Stop sending emails, posting Tweets, and Facebook updates telling us about what your product does and start focusing on the story behind ‘why’ it does what it does.
From the developer, and company, side of the conversation it’s a *very* hard to thing to do. But it’s also the only way your going to have a chance to reach real people and gain even a little bit of their attention.
This isn’t something new, I’m just bringing it up because it appears people still haven’t learned this lesson…so to re-iterate:
Historically the challenge has always been in getting access, but we are rapidly approaching the point where anyone can access anything from anywhere. This shifts the challenge to filtering and to focusing on quality, timing, and shared experiences/knowledge.
How do figure out what we want to pay attention to? And what we don’t or shouldn’t? How do we figure out who and where to engage in the types of quality conversations and information we’re actually interested in?
These are the challenges I’m focused on as I continue to build and evolve gawk.it
My dog woke me up around 4am to go outside this morning…and as is usual when he does that, I used the time while he was outside to do a quick check-in on some email and such. Turns out one of my data-collection processes had crashed. Annoying, but it wasn’t a critical one and I was pretty tired, so I figured it could wait until morning to be restarted. I went back to bed.
As I lay in bed trying to fall back asleep I was only mildly struggling with not taking the time to restart that service…instead what my mind got focused on, for no reason that I can actually explain, was a brief Twitter conversation I had with Albert Wenger earlier in the day.
After finishing up the audio book version of ‘Antifragile’, I was on Amazon looking for a book to put on my new Kindle (I went with ‘The way to go’ which is an intro level book on the Go programming language), and it inspired this tweet:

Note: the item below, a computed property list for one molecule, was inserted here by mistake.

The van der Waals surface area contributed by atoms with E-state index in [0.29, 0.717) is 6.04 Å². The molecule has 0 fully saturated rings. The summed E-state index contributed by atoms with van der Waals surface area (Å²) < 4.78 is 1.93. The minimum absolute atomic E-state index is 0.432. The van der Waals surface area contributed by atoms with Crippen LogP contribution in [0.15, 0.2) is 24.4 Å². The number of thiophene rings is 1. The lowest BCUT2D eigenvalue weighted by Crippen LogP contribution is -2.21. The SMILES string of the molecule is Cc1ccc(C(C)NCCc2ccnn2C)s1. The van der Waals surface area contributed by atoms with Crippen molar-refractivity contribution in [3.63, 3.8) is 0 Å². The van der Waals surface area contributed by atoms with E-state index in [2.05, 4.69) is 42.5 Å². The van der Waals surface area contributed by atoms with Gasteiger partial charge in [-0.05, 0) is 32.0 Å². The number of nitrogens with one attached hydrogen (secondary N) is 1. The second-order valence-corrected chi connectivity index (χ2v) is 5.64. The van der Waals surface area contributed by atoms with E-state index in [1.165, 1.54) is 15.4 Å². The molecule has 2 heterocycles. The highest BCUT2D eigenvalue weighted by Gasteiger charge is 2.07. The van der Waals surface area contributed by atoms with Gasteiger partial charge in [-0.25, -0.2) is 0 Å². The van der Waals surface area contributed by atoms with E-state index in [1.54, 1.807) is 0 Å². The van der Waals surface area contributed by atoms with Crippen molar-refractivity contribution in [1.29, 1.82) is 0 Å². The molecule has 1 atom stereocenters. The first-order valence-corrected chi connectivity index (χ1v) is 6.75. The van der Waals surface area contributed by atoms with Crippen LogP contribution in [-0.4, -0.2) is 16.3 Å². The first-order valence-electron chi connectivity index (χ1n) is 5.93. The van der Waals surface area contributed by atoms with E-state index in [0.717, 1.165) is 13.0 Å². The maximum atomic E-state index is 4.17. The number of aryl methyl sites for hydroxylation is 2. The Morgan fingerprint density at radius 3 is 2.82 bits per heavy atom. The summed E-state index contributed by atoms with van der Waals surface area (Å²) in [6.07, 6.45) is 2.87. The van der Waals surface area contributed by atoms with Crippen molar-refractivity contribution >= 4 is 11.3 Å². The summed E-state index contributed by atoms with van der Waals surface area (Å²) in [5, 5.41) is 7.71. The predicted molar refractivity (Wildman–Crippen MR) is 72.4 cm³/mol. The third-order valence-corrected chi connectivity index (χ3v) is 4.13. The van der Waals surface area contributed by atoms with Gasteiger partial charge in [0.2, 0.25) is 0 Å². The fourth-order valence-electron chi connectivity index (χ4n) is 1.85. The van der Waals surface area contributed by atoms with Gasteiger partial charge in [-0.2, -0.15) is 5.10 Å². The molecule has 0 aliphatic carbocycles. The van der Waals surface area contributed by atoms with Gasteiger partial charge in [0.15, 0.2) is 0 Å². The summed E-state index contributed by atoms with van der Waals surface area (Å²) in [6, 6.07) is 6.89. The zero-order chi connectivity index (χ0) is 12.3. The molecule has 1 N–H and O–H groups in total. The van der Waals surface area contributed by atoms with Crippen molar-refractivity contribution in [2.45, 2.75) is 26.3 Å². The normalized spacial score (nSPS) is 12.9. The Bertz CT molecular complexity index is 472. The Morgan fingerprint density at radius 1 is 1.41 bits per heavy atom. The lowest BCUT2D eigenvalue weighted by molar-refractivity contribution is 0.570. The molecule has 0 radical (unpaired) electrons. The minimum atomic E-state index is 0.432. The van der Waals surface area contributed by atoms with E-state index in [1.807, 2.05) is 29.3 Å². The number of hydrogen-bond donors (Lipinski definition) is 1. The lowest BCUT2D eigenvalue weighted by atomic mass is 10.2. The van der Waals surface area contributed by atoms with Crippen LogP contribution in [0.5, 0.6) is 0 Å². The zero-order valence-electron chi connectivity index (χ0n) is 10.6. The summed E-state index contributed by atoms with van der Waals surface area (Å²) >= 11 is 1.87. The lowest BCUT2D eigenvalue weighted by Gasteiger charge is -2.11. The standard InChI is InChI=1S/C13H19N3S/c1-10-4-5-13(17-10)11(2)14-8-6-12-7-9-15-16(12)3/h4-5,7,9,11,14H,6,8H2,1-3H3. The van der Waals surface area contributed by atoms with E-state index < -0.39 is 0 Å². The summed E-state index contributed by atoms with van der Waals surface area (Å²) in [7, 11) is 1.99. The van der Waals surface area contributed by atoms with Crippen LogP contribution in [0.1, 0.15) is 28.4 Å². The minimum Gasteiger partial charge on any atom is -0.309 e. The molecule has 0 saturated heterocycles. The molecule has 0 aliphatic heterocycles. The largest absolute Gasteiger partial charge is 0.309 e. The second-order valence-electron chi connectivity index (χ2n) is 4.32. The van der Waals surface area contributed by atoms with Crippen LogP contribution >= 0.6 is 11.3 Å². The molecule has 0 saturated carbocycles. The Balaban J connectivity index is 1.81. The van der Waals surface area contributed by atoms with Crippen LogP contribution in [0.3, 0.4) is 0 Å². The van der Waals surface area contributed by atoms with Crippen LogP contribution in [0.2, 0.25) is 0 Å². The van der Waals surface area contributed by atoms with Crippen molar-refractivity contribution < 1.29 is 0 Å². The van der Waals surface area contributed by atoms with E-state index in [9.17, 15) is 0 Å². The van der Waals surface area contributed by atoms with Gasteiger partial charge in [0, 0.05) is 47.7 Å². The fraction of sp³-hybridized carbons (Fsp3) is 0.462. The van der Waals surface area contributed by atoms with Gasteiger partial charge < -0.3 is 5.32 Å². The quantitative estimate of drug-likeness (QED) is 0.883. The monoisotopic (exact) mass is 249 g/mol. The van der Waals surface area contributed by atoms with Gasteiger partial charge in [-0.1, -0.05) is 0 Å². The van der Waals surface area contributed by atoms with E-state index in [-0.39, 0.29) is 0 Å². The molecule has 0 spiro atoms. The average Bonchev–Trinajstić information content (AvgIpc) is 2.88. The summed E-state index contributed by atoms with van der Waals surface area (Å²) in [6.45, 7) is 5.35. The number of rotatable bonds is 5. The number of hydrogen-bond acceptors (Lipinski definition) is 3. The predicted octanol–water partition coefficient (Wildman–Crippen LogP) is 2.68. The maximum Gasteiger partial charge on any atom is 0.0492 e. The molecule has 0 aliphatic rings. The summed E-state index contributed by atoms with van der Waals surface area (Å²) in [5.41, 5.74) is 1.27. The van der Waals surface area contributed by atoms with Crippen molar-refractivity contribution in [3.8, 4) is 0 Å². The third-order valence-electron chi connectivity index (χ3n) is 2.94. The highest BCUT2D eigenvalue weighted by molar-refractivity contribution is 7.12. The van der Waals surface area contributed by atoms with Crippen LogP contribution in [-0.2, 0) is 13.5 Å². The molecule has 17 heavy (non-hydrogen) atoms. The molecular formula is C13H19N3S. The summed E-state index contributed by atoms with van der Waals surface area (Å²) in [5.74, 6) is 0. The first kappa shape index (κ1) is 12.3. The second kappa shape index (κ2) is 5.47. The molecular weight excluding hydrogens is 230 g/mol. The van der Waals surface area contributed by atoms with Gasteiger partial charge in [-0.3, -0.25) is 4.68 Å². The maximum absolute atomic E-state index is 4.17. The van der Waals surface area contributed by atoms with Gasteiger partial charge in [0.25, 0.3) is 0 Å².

Of all the ‘internet’ companies Amazon gets the most $ out of me…AWS, Audible, Kindle ebooks, Prime, & random physical goods…— Kevin Marshall (@falicon) June 3, 2013
To which Albert then eventually replied:
@falicon yes - but: who gets the most gross margin (not in percent, in total dollars)?— Albert Wenger (@albertwenger) June 3, 2013
And I quickly responded (to quickly in hindsight):
@albertwenger still Amazon (because of AWS). Somewhat hypocritical of me but I actually don’t spend a ton of money online…— Kevin Marshall (@falicon) June 3, 2013
But as I lay in bed trying to fall back asleep, I started to realize that I probably (unintentionally) lied in my last Tweet…I actually *do* spend quite a bit of money online.
In addition to all the Amazon stuff I mentioned, I also spend a decent amount each year with GoDaddy and other registars (for domain names) and I have active monthly subscriptions to Adobe Creative Cloud, Mailgun, Netflix, and Hulu.
When it’s all said and done, I probably spend in the range of $300-$500 a month on all these online things…so not a ‘fortune’ but certainly not chump change either (I used to pay less than that in rent each month back in the day).
I still think overall, Amazon makes the most money from me (at least I’m sticking with that part of the response)…but the rest of the conversation kept me up long enough last night that I felt I had to at least expand a bit on my answer today…so there you have it!
Oh and yes, I did restart that crashed service already.
Now…I wonder if I can fit in a nap without my brain and conscience getting in the way…
So now that I’ve officially announced the closing of Falicon Programming Inc.
I’m finally free and ready to announce the official formation of my new company, Dig Down Labs LLC.
This new company is what I’ll be building, releasing, and running all my projects from over the next few years (at least), and it will also be the vehicle that I do any/all freelance under.
It’s set up to be a basic passthrough LLC, and I’m currently the sole member of the company. So the taxes and paperwork issues that I mentioned for the previous company should not be as big an issue for this new one.